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. 2013 Oct 28;5(11):4284-304.
doi: 10.3390/nu5114284.

Synthetic or Food-Derived Vitamin C--are They Equally Bioavailable?

Free PMC article

Synthetic or Food-Derived Vitamin C--are They Equally Bioavailable?

Anitra C Carr et al. Nutrients. .
Free PMC article


Vitamin C (ascorbate) is an essential water-soluble micronutrient in humans and is obtained through the diet, primarily from fruits and vegetables. In vivo, vitamin C acts as a cofactor for numerous biosynthetic enzymes required for the synthesis of amino acid-derived macromolecules, neurotransmitters, and neuropeptide hormones, and is also a cofactor for various hydroxylases involved in the regulation of gene transcription and epigenetics. Vitamin C was first chemically synthesized in the early 1930s and since then researchers have been investigating the comparative bioavailability of synthetic versus natural, food-derived vitamin C. Although synthetic and food-derived vitamin C is chemically identical, fruit and vegetables are rich in numerous nutrients and phytochemicals which may influence its bioavailability. The physiological interactions of vitamin C with various bioflavonoids have been the most intensively studied to date. Here, we review animal and human studies, comprising both pharmacokinetic and steady-state designs, which have been carried out to investigate the comparative bioavailability of synthetic and food-derived vitamin C, or vitamin C in the presence of isolated bioflavonoids. Overall, a majority of animal studies have shown differences in the comparative bioavailability of synthetic versus natural vitamin C, although the results varied depending on the animal model, study design and body compartments measured. In contrast, all steady state comparative bioavailability studies in humans have shown no differences between synthetic and natural vitamin C, regardless of the subject population, study design or intervention used. Some pharmacokinetic studies in humans have shown transient and small comparative differences between synthetic and natural vitamin C, although these differences are likely to have minimal physiological impact. Study design issues and future research directions are discussed.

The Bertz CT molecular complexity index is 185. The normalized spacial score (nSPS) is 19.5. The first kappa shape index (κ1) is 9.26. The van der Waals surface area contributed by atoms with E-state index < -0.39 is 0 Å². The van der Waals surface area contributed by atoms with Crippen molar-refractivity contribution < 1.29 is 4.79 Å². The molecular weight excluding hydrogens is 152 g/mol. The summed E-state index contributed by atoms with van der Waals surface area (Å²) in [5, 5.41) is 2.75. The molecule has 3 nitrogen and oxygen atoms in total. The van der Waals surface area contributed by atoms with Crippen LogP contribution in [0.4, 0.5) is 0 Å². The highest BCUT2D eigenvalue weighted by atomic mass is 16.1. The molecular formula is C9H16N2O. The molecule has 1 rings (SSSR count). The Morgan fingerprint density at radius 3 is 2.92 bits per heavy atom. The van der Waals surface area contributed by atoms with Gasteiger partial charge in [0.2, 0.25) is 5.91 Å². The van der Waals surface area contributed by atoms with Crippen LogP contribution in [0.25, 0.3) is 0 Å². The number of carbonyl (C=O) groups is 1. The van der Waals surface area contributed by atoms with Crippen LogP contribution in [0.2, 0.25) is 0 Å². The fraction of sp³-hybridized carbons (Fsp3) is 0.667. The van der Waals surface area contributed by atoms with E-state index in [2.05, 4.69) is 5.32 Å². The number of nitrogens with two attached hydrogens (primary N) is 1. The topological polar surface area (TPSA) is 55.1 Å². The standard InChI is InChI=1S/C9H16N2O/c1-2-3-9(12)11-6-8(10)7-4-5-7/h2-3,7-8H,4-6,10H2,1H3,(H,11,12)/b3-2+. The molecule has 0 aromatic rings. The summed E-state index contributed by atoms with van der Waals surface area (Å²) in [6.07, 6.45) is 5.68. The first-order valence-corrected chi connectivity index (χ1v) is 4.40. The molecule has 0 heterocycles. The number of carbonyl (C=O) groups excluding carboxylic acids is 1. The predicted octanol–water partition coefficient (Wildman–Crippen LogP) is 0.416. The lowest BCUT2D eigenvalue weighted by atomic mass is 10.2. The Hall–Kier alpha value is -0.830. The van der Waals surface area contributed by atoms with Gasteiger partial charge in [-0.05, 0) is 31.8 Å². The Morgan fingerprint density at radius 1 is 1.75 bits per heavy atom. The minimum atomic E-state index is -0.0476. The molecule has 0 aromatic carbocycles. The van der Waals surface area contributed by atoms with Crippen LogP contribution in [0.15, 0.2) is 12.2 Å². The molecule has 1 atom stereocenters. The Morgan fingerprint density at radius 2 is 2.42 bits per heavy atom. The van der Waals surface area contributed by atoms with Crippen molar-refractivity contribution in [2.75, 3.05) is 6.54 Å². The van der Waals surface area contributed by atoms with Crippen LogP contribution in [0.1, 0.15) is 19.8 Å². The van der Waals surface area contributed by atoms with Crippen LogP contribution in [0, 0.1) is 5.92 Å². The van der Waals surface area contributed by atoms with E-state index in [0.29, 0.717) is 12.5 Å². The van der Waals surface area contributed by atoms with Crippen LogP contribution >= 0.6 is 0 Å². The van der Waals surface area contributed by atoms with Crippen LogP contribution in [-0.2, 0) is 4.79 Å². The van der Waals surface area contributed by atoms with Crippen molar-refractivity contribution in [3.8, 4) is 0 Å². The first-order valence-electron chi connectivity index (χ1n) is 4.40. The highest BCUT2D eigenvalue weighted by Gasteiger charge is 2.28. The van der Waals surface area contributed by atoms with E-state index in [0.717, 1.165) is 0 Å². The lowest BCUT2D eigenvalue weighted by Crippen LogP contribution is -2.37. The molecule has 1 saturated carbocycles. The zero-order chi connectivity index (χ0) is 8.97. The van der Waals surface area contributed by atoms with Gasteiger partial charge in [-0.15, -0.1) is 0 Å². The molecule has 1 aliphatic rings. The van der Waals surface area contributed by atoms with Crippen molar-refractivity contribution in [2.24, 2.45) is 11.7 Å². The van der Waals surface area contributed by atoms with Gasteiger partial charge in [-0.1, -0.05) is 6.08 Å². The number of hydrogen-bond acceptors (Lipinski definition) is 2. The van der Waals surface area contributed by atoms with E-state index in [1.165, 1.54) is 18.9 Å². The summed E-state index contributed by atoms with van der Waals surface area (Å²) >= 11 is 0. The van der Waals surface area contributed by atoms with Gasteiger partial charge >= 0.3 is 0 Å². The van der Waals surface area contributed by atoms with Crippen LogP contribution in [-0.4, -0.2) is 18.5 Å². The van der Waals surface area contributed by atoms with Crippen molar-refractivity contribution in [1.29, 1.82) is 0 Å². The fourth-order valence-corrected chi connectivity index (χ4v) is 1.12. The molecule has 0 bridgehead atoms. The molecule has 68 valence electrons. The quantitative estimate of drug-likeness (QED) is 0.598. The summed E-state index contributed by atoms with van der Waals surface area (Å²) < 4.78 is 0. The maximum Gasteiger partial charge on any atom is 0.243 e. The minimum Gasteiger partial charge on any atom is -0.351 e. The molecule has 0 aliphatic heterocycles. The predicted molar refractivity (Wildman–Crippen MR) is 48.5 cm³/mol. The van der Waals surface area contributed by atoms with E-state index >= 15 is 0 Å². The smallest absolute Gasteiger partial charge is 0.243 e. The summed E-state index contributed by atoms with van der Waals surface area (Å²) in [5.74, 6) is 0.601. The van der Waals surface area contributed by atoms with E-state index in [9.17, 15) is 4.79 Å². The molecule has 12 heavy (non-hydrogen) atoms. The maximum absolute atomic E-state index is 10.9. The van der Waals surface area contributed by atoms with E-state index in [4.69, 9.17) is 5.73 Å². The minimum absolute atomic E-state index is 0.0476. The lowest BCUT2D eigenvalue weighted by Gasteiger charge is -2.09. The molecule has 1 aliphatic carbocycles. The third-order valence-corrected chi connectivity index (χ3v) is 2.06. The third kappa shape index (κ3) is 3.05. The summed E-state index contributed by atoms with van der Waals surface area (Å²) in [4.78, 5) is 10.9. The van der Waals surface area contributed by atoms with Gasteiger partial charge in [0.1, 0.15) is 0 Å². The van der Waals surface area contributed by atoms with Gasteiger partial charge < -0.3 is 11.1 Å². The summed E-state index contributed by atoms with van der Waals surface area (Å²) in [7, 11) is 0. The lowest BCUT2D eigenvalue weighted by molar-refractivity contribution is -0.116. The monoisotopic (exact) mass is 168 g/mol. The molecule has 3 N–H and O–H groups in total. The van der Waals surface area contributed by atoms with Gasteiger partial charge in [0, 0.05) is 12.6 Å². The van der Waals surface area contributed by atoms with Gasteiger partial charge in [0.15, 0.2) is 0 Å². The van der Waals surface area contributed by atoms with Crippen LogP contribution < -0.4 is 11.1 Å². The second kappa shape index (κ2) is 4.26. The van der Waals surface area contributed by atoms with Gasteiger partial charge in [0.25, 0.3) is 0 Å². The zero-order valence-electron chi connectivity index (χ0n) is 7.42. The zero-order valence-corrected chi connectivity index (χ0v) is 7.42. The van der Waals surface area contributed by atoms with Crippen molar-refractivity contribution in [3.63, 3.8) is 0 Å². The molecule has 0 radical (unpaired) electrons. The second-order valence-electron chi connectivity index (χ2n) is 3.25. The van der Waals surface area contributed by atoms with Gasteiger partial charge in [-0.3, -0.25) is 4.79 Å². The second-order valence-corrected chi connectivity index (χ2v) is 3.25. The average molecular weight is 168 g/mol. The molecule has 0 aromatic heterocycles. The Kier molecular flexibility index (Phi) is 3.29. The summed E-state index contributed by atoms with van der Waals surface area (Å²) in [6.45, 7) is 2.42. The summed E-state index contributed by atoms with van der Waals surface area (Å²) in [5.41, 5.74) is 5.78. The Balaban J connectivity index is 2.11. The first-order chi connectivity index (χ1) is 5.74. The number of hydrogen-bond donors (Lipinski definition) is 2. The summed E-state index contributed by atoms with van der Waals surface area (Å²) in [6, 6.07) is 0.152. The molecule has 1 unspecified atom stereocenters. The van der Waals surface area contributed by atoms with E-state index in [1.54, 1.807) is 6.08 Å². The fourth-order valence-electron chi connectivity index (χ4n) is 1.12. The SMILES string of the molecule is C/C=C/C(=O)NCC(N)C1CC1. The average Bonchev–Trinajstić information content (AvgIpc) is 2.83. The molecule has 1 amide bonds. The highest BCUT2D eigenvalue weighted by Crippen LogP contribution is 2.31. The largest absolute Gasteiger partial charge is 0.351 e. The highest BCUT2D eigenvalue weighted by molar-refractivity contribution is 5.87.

Figure 1
Figure 1
Vitamin C in its reduced form (ascorbic acid), shown as both its l- and d-isomers, and its two electron oxidation form (dehydroascorbic acid, DHA). DHA can be readily reduced back to ascorbic acid in vivo via both chemical and enzymatic pathways [23].

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